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China Property Executives Buy Stock After Curbs Damp Values

China Property Executives Buy Stock After Curbs Damp Values
Shimao Property Holdings Ltd., a Shanghai-based developer of mostly high-end homes, and hotels traded at a record low 0.54 times book value on Oct. 3, almost a third of its valuation at the start of the year. Photographer: Qilai Shen/Bloomberg

Dec. 15 (Bloomberg) -- Executives of Chinese developers including Shimao Property Holdings Ltd. and Glorious Property Holdings Ltd. are buying the most stock in their companies since at least 2008, betting the government will ease curbs on the property market that had depressed the shares.

Shimao’s billionaire Chairman Hui Wingmau bought 11 million shares in November, bringing the total this year to 82 million, the most since 2008, according to data compiled by Bloomberg. Glorious Chairman Zhang Zhirong, with a $5.4 billion net worth according to Forbes, purchased a record 119 million shares through 11 transactions, mostly in September, the data show.

Glorious, Shimao and KWG Property Holdings Ltd., whose executives also have been buying stock, lost half their values in 2011 as the government tightened mortgage requirements and introduced limits on properties owned to prevent an asset bubble. China this month cut the amount of cash banks must set aside as reserves for the first time in three years to prevent a bubble.

“These share purchases are sending a signal to the market that the government may gradually loosen its policies, whether or not those executives have inside information,” said Johnson Hu, a Hong Kong-based property analyst of CIMB-GK Securities Research. “The lower reserve ratio, while not directly intended for the property sector, will actually indirectly benefit the real estate market.”

‘Prudent’ Policy

Shimao climbed 4.4 percent at the close in Hong Kong, the best performer on the MSCI China Index tracking Chinese companies traded on the city’s exchange. Glorious fell 1.8 percent while KWG lost 2.6 percent.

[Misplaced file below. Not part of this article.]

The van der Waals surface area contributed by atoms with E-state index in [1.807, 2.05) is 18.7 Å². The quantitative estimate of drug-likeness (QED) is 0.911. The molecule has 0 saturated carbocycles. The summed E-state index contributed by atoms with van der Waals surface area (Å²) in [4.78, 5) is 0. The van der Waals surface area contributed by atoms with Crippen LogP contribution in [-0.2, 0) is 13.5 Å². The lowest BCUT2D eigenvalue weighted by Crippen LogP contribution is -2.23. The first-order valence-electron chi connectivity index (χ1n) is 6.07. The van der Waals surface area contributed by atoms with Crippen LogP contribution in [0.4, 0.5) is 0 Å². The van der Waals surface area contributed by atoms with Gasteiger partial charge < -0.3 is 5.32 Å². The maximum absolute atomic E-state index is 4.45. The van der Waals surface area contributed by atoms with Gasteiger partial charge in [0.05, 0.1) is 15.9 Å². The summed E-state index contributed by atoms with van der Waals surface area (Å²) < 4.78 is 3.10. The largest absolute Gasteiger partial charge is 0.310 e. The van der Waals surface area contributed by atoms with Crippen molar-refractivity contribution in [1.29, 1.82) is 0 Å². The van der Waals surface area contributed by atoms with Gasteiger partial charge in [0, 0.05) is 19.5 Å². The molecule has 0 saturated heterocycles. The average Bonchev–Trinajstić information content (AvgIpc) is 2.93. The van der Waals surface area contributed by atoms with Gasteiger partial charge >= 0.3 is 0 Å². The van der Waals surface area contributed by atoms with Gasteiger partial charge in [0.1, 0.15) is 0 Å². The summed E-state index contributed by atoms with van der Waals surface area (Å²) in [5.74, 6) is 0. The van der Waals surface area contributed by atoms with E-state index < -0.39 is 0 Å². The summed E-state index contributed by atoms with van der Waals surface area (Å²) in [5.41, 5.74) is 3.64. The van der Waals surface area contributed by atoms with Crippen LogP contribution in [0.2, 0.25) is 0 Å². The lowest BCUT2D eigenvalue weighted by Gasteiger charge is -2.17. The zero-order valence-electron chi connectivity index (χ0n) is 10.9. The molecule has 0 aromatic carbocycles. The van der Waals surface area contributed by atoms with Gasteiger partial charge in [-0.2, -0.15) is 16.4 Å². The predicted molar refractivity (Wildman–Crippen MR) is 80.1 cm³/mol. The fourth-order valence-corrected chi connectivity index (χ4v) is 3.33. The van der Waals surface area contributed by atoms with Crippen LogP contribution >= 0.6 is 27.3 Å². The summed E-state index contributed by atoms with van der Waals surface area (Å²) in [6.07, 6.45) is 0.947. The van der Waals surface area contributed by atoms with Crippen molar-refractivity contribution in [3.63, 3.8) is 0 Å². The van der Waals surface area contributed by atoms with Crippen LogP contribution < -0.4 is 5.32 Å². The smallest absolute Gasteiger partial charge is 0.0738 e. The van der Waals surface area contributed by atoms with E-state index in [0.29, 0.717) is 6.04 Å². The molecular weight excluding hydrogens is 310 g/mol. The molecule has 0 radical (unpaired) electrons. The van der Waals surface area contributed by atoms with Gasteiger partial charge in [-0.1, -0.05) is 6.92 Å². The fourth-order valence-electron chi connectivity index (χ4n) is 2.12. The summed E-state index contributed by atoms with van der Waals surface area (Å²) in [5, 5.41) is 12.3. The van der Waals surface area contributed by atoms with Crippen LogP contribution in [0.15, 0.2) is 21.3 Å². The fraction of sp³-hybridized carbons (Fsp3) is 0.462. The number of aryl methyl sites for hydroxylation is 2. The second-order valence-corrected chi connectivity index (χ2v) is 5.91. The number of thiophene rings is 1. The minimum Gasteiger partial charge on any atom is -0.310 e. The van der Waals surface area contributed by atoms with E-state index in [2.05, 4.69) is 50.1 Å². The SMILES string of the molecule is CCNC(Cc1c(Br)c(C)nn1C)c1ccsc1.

Glorious shares climbed 0.9 percent as of 11:18 a.m. in Hong Kong trading, the first gain in six days, Shimao was unchanged while KWG fell 0.8 percent.

China will maintain a “prudent” monetary policy and a “proactive” fiscal policy next year, the official Xinhua news agency reported Dec. 10, citing a meeting of the Communist Party’s Politburo chaired by President Hu Jintao. Data on Dec. 9 showed industrial-production growth weakening and inflation moderating.

The Hang Seng Composite Property & Construction Index, which includes Shimao and Glorious, trades at less than 0.8 times book value, compared with a multiple of as high as 1.4 in the fourth quarter last year, according to Bloomberg data.

The 13.4 million shares Shimao’s Hui purchased on Sept. 2 was the biggest amount in at least two years, the data show. The Shanghai-based developer of mostly high-end homes, and hotels traded at a record low 0.54 times book value on Oct. 3, almost a third of its valuation at the start of the year, according to the data.

‘Very Confident’

“Mr. Hui is always very confident in his company and the main reason for the recent share buyback is the price is at a low and attractive level,” said Tammy Tam, a Shimao spokeswoman.

Hui spent HK$689 million ($89 million) on his company’s stock this year, while Zhang from Glorious paid HK$154 million, based on the closing prices on the purchase date of the shares.